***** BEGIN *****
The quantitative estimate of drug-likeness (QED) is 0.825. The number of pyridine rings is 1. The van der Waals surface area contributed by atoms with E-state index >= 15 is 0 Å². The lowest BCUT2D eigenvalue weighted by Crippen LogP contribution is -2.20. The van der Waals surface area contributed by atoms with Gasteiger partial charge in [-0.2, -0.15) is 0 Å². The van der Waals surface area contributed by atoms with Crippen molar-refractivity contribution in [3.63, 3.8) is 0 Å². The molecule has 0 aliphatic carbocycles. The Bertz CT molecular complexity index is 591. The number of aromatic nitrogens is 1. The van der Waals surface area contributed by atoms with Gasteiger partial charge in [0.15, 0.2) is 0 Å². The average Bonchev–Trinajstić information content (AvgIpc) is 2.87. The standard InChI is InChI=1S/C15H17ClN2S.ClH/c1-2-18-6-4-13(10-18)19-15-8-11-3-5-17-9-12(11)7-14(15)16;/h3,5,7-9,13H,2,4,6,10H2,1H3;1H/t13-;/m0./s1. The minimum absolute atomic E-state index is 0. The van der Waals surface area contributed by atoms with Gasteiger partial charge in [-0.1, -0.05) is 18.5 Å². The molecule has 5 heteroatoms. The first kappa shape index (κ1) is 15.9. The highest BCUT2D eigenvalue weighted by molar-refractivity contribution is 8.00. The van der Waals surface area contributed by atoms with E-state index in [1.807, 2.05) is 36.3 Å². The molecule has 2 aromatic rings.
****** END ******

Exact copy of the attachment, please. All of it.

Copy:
The quantitative estimate of drug-likeness (QED) is 0.825. The number of pyridine rings is 1. The van der Waals surface area contributed by atoms with E-state index >= 15 is 0 Å². The lowest BCUT2D eigenvalue weighted by Crippen LogP contribution is -2.20. The van der Waals surface area contributed by atoms with Gasteiger partial charge in [-0.2, -0.15) is 0 Å². The van der Waals surface area contributed by atoms with Crippen molar-refractivity contribution in [3.63, 3.8) is 0 Å². The molecule has 0 aliphatic carbocycles. The Bertz CT molecular complexity index is 591. The number of aromatic nitrogens is 1. The van der Waals surface area contributed by atoms with Gasteiger partial charge in [0.15, 0.2) is 0 Å². The average Bonchev–Trinajstić information content (AvgIpc) is 2.87. The standard InChI is InChI=1S/C15H17ClN2S.ClH/c1-2-18-6-4-13(10-18)19-15-8-11-3-5-17-9-12(11)7-14(15)16;/h3,5,7-9,13H,2,4,6,10H2,1H3;1H/t13-;/m0./s1. The minimum absolute atomic E-state index is 0. The van der Waals surface area contributed by atoms with Gasteiger partial charge in [-0.1, -0.05) is 18.5 Å². The molecule has 5 heteroatoms. The first kappa shape index (κ1) is 15.9. The highest BCUT2D eigenvalue weighted by molar-refractivity contribution is 8.00. The van der Waals surface area contributed by atoms with E-state index in [1.807, 2.05) is 36.3 Å². The molecule has 2 aromatic rings.